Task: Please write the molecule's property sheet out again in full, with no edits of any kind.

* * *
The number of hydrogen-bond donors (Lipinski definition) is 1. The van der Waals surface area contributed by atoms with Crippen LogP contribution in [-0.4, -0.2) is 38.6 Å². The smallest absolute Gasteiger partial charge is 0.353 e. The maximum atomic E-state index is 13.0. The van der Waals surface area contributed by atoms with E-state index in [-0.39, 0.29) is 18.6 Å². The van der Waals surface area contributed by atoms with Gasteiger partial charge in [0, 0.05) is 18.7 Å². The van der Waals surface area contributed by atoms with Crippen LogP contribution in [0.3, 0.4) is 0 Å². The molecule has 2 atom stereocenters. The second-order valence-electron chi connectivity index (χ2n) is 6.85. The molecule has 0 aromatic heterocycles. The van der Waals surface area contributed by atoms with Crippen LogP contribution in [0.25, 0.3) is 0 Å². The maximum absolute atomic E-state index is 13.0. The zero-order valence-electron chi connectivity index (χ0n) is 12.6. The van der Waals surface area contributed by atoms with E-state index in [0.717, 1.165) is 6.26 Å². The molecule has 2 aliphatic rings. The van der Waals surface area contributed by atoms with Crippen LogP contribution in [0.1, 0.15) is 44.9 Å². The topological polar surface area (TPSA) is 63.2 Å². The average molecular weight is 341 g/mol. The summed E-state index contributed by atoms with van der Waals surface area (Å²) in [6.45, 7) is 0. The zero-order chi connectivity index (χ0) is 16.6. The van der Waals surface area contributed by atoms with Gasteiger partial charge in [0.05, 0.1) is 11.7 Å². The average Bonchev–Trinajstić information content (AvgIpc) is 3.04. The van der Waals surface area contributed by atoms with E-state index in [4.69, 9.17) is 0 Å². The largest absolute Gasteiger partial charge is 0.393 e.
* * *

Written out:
The number of hydrogen-bond donors (Lipinski definition) is 1. The van der Waals surface area contributed by atoms with Crippen LogP contribution in [-0.4, -0.2) is 38.6 Å². The smallest absolute Gasteiger partial charge is 0.353 e. The maximum atomic E-state index is 13.0. The van der Waals surface area contributed by atoms with E-state index in [-0.39, 0.29) is 18.6 Å². The van der Waals surface area contributed by atoms with Gasteiger partial charge in [0, 0.05) is 18.7 Å². The van der Waals surface area contributed by atoms with Crippen LogP contribution in [0.3, 0.4) is 0 Å². The molecule has 2 atom stereocenters. The second-order valence-electron chi connectivity index (χ2n) is 6.85. The molecule has 0 aromatic heterocycles. The van der Waals surface area contributed by atoms with Crippen LogP contribution in [0.25, 0.3) is 0 Å². The maximum absolute atomic E-state index is 13.0. The zero-order valence-electron chi connectivity index (χ0n) is 12.6. The van der Waals surface area contributed by atoms with E-state index in [0.717, 1.165) is 6.26 Å². The molecule has 2 aliphatic rings. The van der Waals surface area contributed by atoms with Crippen LogP contribution in [0.1, 0.15) is 44.9 Å². The topological polar surface area (TPSA) is 63.2 Å². The average molecular weight is 341 g/mol. The summed E-state index contributed by atoms with van der Waals surface area (Å²) in [6.45, 7) is 0. The zero-order chi connectivity index (χ0) is 16.6. The van der Waals surface area contributed by atoms with Gasteiger partial charge in [0.05, 0.1) is 11.7 Å². The average Bonchev–Trinajstić information content (AvgIpc) is 3.04. The van der Waals surface area contributed by atoms with E-state index in [4.69, 9.17) is 0 Å². The largest absolute Gasteiger partial charge is 0.393 e.